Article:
Statista estimates that global wind power capacity reached 743 gigawatts in 2020. This is an increase of 650 gigawatts in 2019, despite delays due to COVID-19. Wind power is growing in popularity worldwide, as evidenced by the rapid rise in wind power installations.
Wind power is becoming more economically sustainable thanks to technological advances and international policies against climate change. China and the USA are still the largest wind power markets. Other countries such as the UK, North America, India, and Europe also contribute to this trend.
This video by the Global Wind Energy Council gives a comprehensive overview of the global market for wind power.
What is wind power?
Wind turbines are made when the air turns the carbon-fiber blades attached to the units. The edges are connected to a motor that converts kinetic energy to electricity. The point is transferred to a drive shaft, which converts slow spinning into high-speed rotary motion. The drive shaft is then quickly turned to power an electric generator.
Traditional onshore wind turbines were the dominant market. However, technological advances have allowed offshore wind farm technology to be developed in recent years.
You can find more information about the history of wind power in our post on how wind turbines have evolved.
What is Onshore Wind?
Onshore wind power is a turbine located on land and not over water. These turbines are often found in areas with low conservation value and sparsely populated areas. According to the International Energy Association, in 2019, onshore wind electricity generation increased by 12%. After stagnating for several years, capacity additions grew by 22%.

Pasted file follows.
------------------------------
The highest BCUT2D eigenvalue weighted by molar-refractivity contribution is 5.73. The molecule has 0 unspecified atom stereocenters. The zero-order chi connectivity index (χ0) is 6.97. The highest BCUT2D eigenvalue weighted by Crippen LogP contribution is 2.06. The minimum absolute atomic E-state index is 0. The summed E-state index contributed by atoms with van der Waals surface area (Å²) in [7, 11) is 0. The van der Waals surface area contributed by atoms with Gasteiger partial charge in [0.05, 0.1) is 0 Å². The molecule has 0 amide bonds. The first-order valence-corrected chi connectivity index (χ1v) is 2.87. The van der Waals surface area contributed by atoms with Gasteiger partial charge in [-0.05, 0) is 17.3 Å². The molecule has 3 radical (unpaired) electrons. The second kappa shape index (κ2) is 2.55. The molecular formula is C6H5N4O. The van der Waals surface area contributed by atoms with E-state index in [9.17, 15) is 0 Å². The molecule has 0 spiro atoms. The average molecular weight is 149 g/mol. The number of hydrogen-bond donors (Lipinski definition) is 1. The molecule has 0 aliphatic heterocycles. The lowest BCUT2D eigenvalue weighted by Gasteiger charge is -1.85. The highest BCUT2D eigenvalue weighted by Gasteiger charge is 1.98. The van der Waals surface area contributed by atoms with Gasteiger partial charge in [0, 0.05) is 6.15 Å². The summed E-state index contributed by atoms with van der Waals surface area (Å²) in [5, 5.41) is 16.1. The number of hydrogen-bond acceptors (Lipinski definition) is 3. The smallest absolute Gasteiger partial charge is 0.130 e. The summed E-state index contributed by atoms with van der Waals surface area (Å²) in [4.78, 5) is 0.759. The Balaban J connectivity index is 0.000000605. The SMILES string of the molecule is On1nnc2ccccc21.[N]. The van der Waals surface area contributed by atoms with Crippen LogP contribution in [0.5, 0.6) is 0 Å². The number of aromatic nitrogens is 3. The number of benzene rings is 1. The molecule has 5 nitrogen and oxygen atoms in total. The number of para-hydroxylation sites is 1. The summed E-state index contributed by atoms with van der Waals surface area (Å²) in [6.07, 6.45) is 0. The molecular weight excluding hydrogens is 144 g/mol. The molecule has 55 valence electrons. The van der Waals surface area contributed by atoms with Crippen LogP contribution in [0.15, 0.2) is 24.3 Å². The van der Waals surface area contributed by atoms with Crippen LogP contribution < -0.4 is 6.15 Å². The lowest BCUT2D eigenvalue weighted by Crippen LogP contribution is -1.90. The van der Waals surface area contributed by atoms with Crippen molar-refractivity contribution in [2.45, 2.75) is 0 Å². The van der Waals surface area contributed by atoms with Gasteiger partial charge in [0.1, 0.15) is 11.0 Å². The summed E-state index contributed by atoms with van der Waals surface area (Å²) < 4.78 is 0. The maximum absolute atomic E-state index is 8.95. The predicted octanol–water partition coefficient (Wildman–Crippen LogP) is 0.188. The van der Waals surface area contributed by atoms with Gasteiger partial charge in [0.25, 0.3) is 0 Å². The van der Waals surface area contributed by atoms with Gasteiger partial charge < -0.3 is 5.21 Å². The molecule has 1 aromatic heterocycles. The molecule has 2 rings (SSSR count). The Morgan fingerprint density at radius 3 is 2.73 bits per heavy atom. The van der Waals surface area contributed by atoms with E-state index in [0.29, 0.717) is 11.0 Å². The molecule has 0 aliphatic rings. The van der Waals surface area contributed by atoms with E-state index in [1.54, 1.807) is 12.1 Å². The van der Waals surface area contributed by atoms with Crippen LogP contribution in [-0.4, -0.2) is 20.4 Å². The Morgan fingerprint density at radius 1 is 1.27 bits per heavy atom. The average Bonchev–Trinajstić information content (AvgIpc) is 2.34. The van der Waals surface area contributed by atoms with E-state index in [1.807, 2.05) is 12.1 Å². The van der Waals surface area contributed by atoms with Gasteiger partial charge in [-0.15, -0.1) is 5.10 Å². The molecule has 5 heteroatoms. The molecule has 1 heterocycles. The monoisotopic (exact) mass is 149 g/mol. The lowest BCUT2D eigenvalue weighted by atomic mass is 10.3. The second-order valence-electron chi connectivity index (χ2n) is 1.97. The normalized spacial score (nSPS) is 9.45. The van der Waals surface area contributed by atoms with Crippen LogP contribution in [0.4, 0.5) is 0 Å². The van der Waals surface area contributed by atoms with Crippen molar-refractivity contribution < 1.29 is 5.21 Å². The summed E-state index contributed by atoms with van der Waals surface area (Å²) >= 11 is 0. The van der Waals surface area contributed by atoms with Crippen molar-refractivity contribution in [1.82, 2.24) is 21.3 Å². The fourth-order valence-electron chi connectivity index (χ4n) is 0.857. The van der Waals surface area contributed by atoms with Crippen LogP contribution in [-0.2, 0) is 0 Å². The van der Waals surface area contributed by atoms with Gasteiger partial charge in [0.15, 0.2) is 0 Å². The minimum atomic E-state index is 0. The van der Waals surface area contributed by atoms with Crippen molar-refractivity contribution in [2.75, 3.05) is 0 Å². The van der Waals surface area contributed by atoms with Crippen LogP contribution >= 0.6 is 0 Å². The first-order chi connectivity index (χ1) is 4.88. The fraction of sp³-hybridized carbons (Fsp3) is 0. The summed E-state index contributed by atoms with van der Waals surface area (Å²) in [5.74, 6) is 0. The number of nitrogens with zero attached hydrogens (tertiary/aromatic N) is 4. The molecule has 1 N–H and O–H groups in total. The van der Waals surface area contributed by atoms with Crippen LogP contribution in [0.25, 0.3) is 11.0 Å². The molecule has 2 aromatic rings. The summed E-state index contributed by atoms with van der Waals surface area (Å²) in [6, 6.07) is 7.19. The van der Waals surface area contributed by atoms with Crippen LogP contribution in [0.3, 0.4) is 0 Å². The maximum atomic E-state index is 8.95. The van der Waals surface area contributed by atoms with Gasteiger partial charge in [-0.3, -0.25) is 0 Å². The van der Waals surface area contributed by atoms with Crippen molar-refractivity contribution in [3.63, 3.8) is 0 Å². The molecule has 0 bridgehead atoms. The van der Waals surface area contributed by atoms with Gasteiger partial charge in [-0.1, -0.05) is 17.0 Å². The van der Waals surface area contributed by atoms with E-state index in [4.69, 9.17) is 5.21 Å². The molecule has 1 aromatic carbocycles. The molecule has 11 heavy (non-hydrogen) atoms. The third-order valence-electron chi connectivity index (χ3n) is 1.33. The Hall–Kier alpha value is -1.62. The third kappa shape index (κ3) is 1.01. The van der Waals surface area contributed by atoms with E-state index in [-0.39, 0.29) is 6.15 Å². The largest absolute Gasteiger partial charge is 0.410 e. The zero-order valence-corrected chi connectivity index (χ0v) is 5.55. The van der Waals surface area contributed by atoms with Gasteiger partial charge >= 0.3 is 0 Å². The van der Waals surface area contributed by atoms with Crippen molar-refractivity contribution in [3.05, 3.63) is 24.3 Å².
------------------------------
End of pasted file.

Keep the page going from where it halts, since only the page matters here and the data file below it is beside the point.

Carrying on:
This video explains how offshore wind farms work.
Onshore wind has many advantages.
Onshore wind offers more than just sustainability.
Onshore wind power infrastructure is much less costly than offshore wind. It can pay back the investment in as little as two years and is sometimes half the price. It is also less expensive than solar or nuclear power, making it more affordable for consumers. Onshore wind farms are more cost-effective and produce more energy per location because they are larger.
There is less voltage drop off when there’s less distance between the consumers and the turbines.
Onshore wind turbines can be installed quickly and constructed in a matter of months. This is in contrast to other energy sources such as nuclear power stations which can take more than two decades to construct. Onshore wind turbines are also very easy to maintain once they are in use.
Environment has low impact
The physical impact of onshore wind farms is less than that of their surroundings. The site isn’t subject to toxic releases, can be farmed and has very little impact on wildlife.
Onshore wind has its disadvantages
Variable wind speeds
Onshore wind turbines are somewhat unpredictable in their speed. It can be difficult to achieve consistent power generation because wind speed and direction are different on the ground. Wind speed and direction must be closely monitored in order to plan for energy generation.
Production inconsistencies can also be caused by physical blockages of buildings or the surrounding landscape, such as hills and mountains. Onshore wind cannot produce energy all year and can only generate 2.5 MW of power, while offshore wind can achieve 3.6 MW.
Onshore turbines are not able to run all year, so they need fossil-fuel backups for when the wind is weak. We will need to use more fossil fuels as we rely on wind farms for our energy.